Palm Springs Movie Review

Maybe it’s possible that the idea of living the same day over and over again is just something that resonates during these strange COVID-19 times. Or maybe Palm Springs really is a fresh and highly satisfying take on the Groundhog Day concept. I think it’s the latter and what a pleasant surprise.

You cannot have this plot without thinking of the incomparable Bill Murray comedy. The concept has repeated itself in the action and horror genres with Edge of Tomorrow and Happy Death Day. Springs plays with the formula in unexpected ways. Another SNL alum headlines with Andy Samberg as Nyles. He’s the aimless boyfriend to younger Misty (Meredith Hagner) and he’s tagging along to her friend’s wedding in the title town. We realize quickly that something is really off with his behavior. It turns out that he’s already well along the way into his time loop and has been living this day repeatedly. This is the first realization that the screenplay from Andy Siara is playing by a different set of rules by dispensing with the origin story of Nyles’s Groundhog Day. This is a welcome change.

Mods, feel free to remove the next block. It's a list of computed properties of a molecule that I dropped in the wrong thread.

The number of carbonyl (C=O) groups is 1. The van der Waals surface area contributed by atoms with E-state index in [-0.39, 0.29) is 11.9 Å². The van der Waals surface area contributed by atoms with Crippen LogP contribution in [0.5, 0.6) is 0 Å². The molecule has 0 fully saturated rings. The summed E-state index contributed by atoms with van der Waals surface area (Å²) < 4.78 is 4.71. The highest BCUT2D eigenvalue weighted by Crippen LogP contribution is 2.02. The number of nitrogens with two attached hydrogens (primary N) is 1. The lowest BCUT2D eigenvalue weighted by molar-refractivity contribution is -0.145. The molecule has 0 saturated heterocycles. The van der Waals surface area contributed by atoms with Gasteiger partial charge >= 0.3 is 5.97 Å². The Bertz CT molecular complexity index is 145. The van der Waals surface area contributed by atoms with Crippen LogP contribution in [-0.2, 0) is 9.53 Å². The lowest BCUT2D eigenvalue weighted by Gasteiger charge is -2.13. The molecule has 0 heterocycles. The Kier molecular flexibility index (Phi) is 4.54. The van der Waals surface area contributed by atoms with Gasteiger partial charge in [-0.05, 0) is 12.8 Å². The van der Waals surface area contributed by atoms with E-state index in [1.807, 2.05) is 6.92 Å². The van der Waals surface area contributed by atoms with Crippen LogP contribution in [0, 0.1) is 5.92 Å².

Sarah (Cristin Milioti, tough and sometimes vulnerable and terrific in this role) is the sister of the bride. She’s got character flaws equal to Nyles that aren’t because of the time loop. Yet that quickly changes when she joins him on the endless day. What follows is the duo attempting to figure out just what the heck is happening (the science fiction elements involve a mysterious cave and a goat).

They are occasionally joined in their adventure by another wedding guest Roy (J.K. Simmons, engaging as always) who got sucked into the vortex. It’s also possible that Nyles and Sarah are slowly – very slowly – falling in love. Or is it just that they only have each other in this untenable scenario?

The less said about how the plot rolls along the better. There are genuine revelations that I didn’t see coming, but it all fits into this clever version of a well-worn tale. This is the best Samberg has been on film and Milioti easily equals his work. We see this budding romance develop over many days, albeit the same one. As a credit to the whole team involved, it’s a lot of time well spent.

***1/2 (out of four)

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